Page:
Swirly, twirly hair, stage names as titles of their invented biographies of little divas and their complicated lives across the US, all holding on to the same dream: singing.
Pepper, Cherry and Sugar (Valentina Ruggeri, Vera Dragone and Teresa Federico) are three singers in the 1950’s style, with the band name Ladyvette, playing pop songs from the 90’s to the light, pulsating rhythm of swing music. Almost four years into the formation of their band, Ladyvette have already performed in many Italian theaters and achieved their goal of performing in the vintage, melodic New York they’ve been inspired by (kind of like in a homecoming as they would say).
When and how did you meet?
Ladyvette came to be 3 ½ years ago. It started off as a game in the train from Genova to Rome, when Pepper came up with an idea and called Sugar and Cherry, who still didn’t know each other. What idea was it? The next day we were divas in petticoats, high heels and bright red lipstick!
You picked a specific time, the 1950’s in America. What attracted about that period?
The 1950’s, especially in America, were years of creative rebirth, versus war and destruction. So in this unstable historical period we decided to laugh in the face of crisis by becoming Divas. It was a period of elegance, class and femininity, but especially a time of hope and lightheartedness, which are all values that need to be found again now.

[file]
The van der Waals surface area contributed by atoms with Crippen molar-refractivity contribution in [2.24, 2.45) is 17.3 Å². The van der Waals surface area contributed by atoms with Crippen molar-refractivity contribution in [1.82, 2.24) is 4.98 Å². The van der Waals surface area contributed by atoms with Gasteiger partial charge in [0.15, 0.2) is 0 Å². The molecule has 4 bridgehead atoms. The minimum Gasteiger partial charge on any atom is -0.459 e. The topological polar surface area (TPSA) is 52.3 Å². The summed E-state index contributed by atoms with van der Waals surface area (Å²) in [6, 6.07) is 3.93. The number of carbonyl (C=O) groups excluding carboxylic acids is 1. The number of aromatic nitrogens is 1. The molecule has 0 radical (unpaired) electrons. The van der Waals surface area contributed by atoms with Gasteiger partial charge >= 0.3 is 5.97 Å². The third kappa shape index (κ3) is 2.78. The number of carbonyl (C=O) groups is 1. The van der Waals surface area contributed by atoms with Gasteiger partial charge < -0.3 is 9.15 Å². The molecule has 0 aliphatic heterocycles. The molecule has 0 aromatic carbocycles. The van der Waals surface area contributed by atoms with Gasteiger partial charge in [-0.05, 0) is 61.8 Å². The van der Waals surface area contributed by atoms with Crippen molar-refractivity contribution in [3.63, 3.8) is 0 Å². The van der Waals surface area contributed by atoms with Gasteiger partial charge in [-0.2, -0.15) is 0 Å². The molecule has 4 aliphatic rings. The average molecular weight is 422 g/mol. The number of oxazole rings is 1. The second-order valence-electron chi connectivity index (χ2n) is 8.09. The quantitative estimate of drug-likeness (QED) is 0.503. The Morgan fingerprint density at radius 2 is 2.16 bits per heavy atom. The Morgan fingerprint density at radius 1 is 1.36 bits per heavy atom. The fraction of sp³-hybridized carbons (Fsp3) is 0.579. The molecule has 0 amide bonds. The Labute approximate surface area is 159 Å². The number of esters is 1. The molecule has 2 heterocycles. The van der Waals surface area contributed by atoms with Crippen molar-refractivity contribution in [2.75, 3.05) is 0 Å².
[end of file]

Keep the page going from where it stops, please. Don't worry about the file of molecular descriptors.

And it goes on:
There is no denying that the fascination for style is very strong. Then we were attracted to the rhythm, the lindy hop and all the vintage culture that permeates the swing music.
It is quality music, fun and bright.
How is it different from the 50’s in Italy?
Right after the war, Italy was still struggling to recover. Wellbeing came later, in the 60’s, with the economic boom. In Italy the image of women was still very far from the American vision. Women struggled to find a place in society, most were still peasants.
Irony is the main ingredient of your songs, with witty theatrical scenes and sharp lines. What do you enjoy about this choice?
The 1950’s atmosphere allows us to be ironic about our world today, with the right amount of detachment, being able to deal with women’s issues in a new, never vulgar light. We are little Divas, we bring about the elegance and style of the great divas with an addition of irony and particularly self-irony, which people can relate to. That’s our winning formula.
America, New York especially, is the place to be for all those who love jazz and swing. It’s a testing ground for any singer, as Liza would say “If I can make it there, I’ll make it anywhere”. Such a crowded music scene provides for very high-adrenaline experiences, it’s kind of like bungee jumping! We also happen to be neurotically curious about things, we need to see what happens on the other side of the world and be part of it.
Given the international vibe of your trio, you’d expect to hear more songs in English.